Even saying, "Hurting people is not acceptable," to myself while alone on the ground floor of a dome on simulated Mars makes me feel better -- stronger and more capable of taking positive action towards a resolution of the problem. Speaking of which: how do we resolve this problem?
A million specific things would help avoid situations like this: providing more resources to mental health; reducing poverty; increasing in regional stability; strong, non-radical leadership, and so on. Most of these are, if not complicated, hard to come by. The attainable, more general thing that we can all do is help each other through this. By this, I mean everything. Life. The old man struggling to get his groceries home in 100-degree heat or 2-foot snowbanks. Help him through this. The neighbors setting up for a party that will probably keep you awake until 2 AM. Want the social capital to ask them to turn it down? Help them set it up and you'll be that much closer. When I lived in South Central LA, I brought the nice Mexican family across the street some beer and never had to ask twice. The person stranded on the side of the road? Help her or him through this.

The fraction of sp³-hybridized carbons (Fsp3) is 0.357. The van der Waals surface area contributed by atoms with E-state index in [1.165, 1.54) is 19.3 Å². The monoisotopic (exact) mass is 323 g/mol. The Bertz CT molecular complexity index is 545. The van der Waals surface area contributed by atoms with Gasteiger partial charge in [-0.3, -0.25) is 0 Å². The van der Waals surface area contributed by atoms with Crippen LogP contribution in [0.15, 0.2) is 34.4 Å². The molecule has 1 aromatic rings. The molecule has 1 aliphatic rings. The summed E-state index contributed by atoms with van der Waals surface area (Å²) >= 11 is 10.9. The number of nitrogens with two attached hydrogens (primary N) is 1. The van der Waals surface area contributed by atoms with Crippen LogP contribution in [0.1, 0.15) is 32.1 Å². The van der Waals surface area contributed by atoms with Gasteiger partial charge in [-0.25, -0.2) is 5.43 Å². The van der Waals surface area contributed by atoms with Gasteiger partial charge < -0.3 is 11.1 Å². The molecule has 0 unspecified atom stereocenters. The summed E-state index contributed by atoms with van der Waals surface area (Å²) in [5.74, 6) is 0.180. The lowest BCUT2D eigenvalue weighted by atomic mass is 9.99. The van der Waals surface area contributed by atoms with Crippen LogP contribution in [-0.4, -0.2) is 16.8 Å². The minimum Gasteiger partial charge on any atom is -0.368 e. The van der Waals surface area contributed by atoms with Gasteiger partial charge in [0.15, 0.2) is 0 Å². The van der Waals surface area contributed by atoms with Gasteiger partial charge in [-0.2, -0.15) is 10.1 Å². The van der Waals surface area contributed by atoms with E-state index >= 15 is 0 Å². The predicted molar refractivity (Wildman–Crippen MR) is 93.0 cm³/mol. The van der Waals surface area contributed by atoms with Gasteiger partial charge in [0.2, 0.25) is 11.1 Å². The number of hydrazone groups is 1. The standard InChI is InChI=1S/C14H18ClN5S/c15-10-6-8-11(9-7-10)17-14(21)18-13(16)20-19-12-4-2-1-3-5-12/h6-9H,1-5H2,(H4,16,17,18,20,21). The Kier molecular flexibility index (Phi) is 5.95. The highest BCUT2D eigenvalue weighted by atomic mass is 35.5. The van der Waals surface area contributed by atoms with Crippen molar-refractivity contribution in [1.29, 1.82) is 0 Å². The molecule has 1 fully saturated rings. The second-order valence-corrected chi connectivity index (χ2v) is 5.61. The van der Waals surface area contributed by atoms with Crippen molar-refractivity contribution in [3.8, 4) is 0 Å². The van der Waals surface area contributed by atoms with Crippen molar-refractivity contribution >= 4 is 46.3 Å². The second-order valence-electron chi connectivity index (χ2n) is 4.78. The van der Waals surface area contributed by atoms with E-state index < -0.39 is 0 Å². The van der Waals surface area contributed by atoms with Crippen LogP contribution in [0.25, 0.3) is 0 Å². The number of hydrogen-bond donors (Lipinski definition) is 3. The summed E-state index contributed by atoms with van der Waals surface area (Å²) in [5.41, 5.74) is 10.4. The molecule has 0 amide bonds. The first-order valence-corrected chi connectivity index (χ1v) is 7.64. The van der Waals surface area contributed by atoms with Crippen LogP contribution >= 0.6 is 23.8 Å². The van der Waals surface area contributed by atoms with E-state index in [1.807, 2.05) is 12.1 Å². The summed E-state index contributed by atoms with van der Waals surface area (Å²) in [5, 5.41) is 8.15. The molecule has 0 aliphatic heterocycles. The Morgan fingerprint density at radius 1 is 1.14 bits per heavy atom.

Is there a chance that any of these things could go horribly wrong? Sure there is. On the other hand, we don't want to live in a world where we don't help each other through this, so we have to try. It needn't be something against your nature. Whatever your nature is, whoever you are, you struggle with life. If you look around for others who are similarly struggling, you will see them. Help them through this. At least make the offer. Do it for yourself as much as for them and for everyone else on the planet. Help us through this.
I'm going to have to keep saying this, because the silence is killing me. It's killing us. In space, no one can hear you scream, or type. Fortunately, through the wonders of the Deep Space Network, people can be read and heard no matter where they are in the solar system. So let's hear it. Let's say it. What don't we do? Hurt people. What do we do? Help each other through this. Wherever we are, whatever we believe -- if we believe this, everything really will be OK.
Being human is remarkable. We have the way. All that's needed is the will. The will to help each other through this and not hurt people. How do we find the will? Someone once wrote that all things began with a word. I can get behind that. Words are all I have at the moment, anyway. Words and the will to use them over and over until we will the words into a world we want to live in -- one where hurting people is not acceptable.
So let's help each other through this thing in Nice, and whatever comes tomorrow and the day after that. Let's start our reports with, "Hurting people is not acceptable -- and now, the news." Let's talk about the terrible, unending messes as if we have the power to end them -- because we do and because anything, even fantasies of a better world, even muck, outshines silence and sorrow.